The International School of Penang (Uplands)
The International School of Penang (Uplands), commonly known as Uplands School or simply Uplands by its members (called Uplanders), is one of the International Schools in Penang, Malaysia. Founded in 1955, it was first situated on Penang Hill, moving to Gurney Drive and finally Batu Ferringhi in 2006. Uplands School is a multicultural, multiracial and multinational community whose aim it is to promote the School Motto: “Respect for Self. Respect for Others”.
|The International School of Penang (Uplands)|
|Motto||Respect for Self; Respect for Others|
|School colour(s)||Dark green, gold|
|Athletics conference||Federation of British International Schools (FOBISIA)|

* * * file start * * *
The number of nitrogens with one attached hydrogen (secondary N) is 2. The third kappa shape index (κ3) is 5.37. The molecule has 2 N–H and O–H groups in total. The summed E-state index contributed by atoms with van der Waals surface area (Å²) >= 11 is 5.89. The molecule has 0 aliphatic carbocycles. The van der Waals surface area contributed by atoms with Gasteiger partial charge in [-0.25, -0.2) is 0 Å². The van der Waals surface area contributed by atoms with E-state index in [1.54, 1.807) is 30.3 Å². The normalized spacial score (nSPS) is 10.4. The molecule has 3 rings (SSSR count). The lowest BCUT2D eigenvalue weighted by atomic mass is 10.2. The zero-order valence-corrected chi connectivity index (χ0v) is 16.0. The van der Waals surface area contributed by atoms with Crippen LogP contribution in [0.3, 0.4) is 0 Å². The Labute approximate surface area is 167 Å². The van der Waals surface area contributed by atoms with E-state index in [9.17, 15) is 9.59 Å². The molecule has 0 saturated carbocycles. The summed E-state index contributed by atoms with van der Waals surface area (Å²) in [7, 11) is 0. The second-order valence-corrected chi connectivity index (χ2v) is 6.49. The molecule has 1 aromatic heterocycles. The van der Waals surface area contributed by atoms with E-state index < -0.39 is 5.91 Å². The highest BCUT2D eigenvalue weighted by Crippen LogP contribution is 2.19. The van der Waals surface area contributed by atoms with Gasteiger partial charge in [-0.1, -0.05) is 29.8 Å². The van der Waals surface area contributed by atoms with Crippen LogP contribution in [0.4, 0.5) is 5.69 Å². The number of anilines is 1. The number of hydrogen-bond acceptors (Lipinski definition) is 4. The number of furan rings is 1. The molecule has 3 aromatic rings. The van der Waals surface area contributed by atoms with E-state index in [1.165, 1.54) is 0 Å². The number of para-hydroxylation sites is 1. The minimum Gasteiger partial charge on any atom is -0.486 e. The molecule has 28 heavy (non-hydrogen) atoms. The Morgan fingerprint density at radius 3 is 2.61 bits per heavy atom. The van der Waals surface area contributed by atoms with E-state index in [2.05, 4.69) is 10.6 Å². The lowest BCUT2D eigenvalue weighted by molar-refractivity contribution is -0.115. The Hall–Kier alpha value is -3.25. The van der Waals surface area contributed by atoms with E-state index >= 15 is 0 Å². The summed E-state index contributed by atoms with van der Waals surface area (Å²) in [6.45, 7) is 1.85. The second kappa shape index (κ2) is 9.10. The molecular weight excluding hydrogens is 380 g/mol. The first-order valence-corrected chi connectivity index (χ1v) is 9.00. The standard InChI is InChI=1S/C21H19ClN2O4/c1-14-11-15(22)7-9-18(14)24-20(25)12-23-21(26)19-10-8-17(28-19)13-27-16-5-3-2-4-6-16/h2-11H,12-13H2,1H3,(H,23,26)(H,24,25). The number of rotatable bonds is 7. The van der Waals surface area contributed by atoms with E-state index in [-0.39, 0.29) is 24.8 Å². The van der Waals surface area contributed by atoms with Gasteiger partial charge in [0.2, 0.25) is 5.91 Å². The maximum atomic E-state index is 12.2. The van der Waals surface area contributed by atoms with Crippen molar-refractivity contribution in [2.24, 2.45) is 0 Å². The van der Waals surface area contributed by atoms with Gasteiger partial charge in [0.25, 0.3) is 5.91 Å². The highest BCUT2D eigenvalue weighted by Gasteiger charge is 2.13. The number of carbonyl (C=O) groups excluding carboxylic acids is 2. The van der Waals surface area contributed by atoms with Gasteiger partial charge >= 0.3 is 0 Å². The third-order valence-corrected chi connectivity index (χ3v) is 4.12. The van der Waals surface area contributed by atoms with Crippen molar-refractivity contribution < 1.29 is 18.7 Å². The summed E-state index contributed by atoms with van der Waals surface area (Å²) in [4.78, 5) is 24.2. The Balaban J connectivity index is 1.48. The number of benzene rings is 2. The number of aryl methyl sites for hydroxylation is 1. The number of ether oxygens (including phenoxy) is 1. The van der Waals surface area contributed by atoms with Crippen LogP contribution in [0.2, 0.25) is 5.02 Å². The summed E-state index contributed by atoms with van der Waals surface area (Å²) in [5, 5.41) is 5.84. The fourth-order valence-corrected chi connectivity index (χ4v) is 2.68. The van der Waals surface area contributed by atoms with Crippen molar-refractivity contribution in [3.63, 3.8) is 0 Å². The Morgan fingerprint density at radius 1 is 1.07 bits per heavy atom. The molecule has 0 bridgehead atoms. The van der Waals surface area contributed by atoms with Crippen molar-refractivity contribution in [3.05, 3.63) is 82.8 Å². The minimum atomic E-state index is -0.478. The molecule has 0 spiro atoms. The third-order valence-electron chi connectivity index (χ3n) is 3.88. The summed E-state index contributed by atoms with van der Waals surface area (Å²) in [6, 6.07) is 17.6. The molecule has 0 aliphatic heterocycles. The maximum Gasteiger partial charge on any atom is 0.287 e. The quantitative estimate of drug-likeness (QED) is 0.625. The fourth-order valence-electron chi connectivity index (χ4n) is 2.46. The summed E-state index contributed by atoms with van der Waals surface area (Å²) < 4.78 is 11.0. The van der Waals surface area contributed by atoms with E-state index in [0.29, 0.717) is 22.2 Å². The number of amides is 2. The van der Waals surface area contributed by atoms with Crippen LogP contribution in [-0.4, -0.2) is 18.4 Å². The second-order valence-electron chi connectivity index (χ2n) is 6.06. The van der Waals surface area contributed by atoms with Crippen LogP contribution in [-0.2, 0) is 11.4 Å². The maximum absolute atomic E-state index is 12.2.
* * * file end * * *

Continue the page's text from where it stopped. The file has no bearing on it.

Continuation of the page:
|Accreditation||IBO, CIE CIS|
Uplands occupies a five-and-a-half-acre site near to the sea in the tourist area of Batu Ferringhi, approximately eleven kilometres from George Town. Housed in new buildings from 2006, facilities include 36 classrooms, five laboratories, two drama rooms, two music rooms, two computer labs, an indoor multi purpose hall, a 25-metre outdoor swimming pool, and a games field. The school also provides firewalled wireless internet access for students and staff who use their own mobile computers at school.